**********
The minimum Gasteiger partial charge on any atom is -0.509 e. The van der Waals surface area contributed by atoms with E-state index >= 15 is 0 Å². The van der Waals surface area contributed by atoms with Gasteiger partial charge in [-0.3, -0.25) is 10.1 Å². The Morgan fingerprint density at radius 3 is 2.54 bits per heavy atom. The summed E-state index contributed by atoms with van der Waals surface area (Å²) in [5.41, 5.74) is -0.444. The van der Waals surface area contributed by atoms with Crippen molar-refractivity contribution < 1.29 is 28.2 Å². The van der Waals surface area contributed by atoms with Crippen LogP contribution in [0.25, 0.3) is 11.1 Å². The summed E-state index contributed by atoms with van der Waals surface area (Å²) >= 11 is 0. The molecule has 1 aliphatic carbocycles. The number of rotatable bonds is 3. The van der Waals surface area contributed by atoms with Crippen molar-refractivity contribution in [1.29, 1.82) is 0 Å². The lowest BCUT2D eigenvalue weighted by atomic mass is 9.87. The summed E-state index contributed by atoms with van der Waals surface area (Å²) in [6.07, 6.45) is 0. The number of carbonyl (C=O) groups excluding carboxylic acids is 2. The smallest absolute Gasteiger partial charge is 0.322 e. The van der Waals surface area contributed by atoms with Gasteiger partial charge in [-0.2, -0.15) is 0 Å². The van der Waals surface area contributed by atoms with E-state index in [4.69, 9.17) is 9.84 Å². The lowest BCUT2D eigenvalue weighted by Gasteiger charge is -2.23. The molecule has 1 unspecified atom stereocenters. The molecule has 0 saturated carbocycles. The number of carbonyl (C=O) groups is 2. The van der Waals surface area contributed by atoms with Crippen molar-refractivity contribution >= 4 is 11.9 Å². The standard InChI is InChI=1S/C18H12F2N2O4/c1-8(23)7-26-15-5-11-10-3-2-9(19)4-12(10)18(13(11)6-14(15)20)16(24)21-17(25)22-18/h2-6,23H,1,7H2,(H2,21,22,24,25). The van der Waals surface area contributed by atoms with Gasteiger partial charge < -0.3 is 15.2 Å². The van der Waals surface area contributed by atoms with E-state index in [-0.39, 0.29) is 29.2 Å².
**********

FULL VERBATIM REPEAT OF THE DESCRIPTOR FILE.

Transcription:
The minimum Gasteiger partial charge on any atom is -0.509 e. The van der Waals surface area contributed by atoms with E-state index >= 15 is 0 Å². The van der Waals surface area contributed by atoms with Gasteiger partial charge in [-0.3, -0.25) is 10.1 Å². The Morgan fingerprint density at radius 3 is 2.54 bits per heavy atom. The summed E-state index contributed by atoms with van der Waals surface area (Å²) in [5.41, 5.74) is -0.444. The van der Waals surface area contributed by atoms with Crippen molar-refractivity contribution < 1.29 is 28.2 Å². The van der Waals surface area contributed by atoms with Crippen LogP contribution in [0.25, 0.3) is 11.1 Å². The summed E-state index contributed by atoms with van der Waals surface area (Å²) >= 11 is 0. The molecule has 1 aliphatic carbocycles. The number of rotatable bonds is 3. The van der Waals surface area contributed by atoms with Crippen molar-refractivity contribution in [1.29, 1.82) is 0 Å². The lowest BCUT2D eigenvalue weighted by atomic mass is 9.87. The summed E-state index contributed by atoms with van der Waals surface area (Å²) in [6.07, 6.45) is 0. The number of carbonyl (C=O) groups excluding carboxylic acids is 2. The smallest absolute Gasteiger partial charge is 0.322 e. The van der Waals surface area contributed by atoms with Gasteiger partial charge in [-0.2, -0.15) is 0 Å². The van der Waals surface area contributed by atoms with E-state index in [4.69, 9.17) is 9.84 Å². The lowest BCUT2D eigenvalue weighted by Gasteiger charge is -2.23. The molecule has 1 unspecified atom stereocenters. The molecule has 0 saturated carbocycles. The number of carbonyl (C=O) groups is 2. The van der Waals surface area contributed by atoms with Crippen molar-refractivity contribution >= 4 is 11.9 Å². The standard InChI is InChI=1S/C18H12F2N2O4/c1-8(23)7-26-15-5-11-10-3-2-9(19)4-12(10)18(13(11)6-14(15)20)16(24)21-17(25)22-18/h2-6,23H,1,7H2,(H2,21,22,24,25). The van der Waals surface area contributed by atoms with Gasteiger partial charge < -0.3 is 15.2 Å². The van der Waals surface area contributed by atoms with E-state index in [-0.39, 0.29) is 29.2 Å².